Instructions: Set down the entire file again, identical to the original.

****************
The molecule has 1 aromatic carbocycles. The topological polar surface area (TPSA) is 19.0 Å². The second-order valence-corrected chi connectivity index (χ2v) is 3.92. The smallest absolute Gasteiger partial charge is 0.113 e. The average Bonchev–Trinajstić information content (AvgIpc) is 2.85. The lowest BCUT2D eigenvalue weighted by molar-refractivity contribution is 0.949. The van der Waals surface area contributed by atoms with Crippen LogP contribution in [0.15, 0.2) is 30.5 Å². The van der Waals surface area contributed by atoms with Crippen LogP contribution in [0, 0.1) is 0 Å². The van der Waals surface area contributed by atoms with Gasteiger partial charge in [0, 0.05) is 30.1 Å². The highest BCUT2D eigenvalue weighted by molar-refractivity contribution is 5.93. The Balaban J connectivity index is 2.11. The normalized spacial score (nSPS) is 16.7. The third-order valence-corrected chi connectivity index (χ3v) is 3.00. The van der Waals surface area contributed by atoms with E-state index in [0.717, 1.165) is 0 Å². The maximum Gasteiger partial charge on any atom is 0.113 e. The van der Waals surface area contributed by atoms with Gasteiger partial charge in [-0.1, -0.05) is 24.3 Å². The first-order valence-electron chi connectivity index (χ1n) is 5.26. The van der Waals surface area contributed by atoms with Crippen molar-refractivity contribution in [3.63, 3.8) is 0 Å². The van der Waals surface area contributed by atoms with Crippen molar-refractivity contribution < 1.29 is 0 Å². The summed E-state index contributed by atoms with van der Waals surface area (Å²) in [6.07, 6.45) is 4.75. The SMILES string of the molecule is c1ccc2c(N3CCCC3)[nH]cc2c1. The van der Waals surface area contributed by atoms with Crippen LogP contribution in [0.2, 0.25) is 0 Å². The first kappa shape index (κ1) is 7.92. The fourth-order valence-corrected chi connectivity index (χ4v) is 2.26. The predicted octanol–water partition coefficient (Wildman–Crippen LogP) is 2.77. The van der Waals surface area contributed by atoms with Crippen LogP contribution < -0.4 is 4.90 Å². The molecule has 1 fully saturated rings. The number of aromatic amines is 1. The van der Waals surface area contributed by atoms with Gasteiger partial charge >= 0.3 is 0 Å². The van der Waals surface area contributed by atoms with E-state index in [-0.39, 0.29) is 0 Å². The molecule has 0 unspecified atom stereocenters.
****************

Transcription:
The molecule has 1 aromatic carbocycles. The topological polar surface area (TPSA) is 19.0 Å². The second-order valence-corrected chi connectivity index (χ2v) is 3.92. The smallest absolute Gasteiger partial charge is 0.113 e. The average Bonchev–Trinajstić information content (AvgIpc) is 2.85. The lowest BCUT2D eigenvalue weighted by molar-refractivity contribution is 0.949. The van der Waals surface area contributed by atoms with Crippen LogP contribution in [0.15, 0.2) is 30.5 Å². The van der Waals surface area contributed by atoms with Crippen LogP contribution in [0, 0.1) is 0 Å². The van der Waals surface area contributed by atoms with Gasteiger partial charge in [0, 0.05) is 30.1 Å². The highest BCUT2D eigenvalue weighted by molar-refractivity contribution is 5.93. The Balaban J connectivity index is 2.11. The normalized spacial score (nSPS) is 16.7. The third-order valence-corrected chi connectivity index (χ3v) is 3.00. The van der Waals surface area contributed by atoms with E-state index in [0.717, 1.165) is 0 Å². The maximum Gasteiger partial charge on any atom is 0.113 e. The van der Waals surface area contributed by atoms with Gasteiger partial charge in [-0.1, -0.05) is 24.3 Å². The first-order valence-electron chi connectivity index (χ1n) is 5.26. The van der Waals surface area contributed by atoms with Crippen molar-refractivity contribution in [3.63, 3.8) is 0 Å². The van der Waals surface area contributed by atoms with Crippen molar-refractivity contribution < 1.29 is 0 Å². The summed E-state index contributed by atoms with van der Waals surface area (Å²) in [6.07, 6.45) is 4.75. The SMILES string of the molecule is c1ccc2c(N3CCCC3)[nH]cc2c1. The van der Waals surface area contributed by atoms with Crippen LogP contribution in [0.2, 0.25) is 0 Å². The first kappa shape index (κ1) is 7.92. The fourth-order valence-corrected chi connectivity index (χ4v) is 2.26. The predicted octanol–water partition coefficient (Wildman–Crippen LogP) is 2.77. The van der Waals surface area contributed by atoms with Crippen LogP contribution < -0.4 is 4.90 Å². The molecule has 1 fully saturated rings. The number of aromatic amines is 1. The van der Waals surface area contributed by atoms with Gasteiger partial charge >= 0.3 is 0 Å². The van der Waals surface area contributed by atoms with E-state index in [-0.39, 0.29) is 0 Å². The molecule has 0 unspecified atom stereocenters.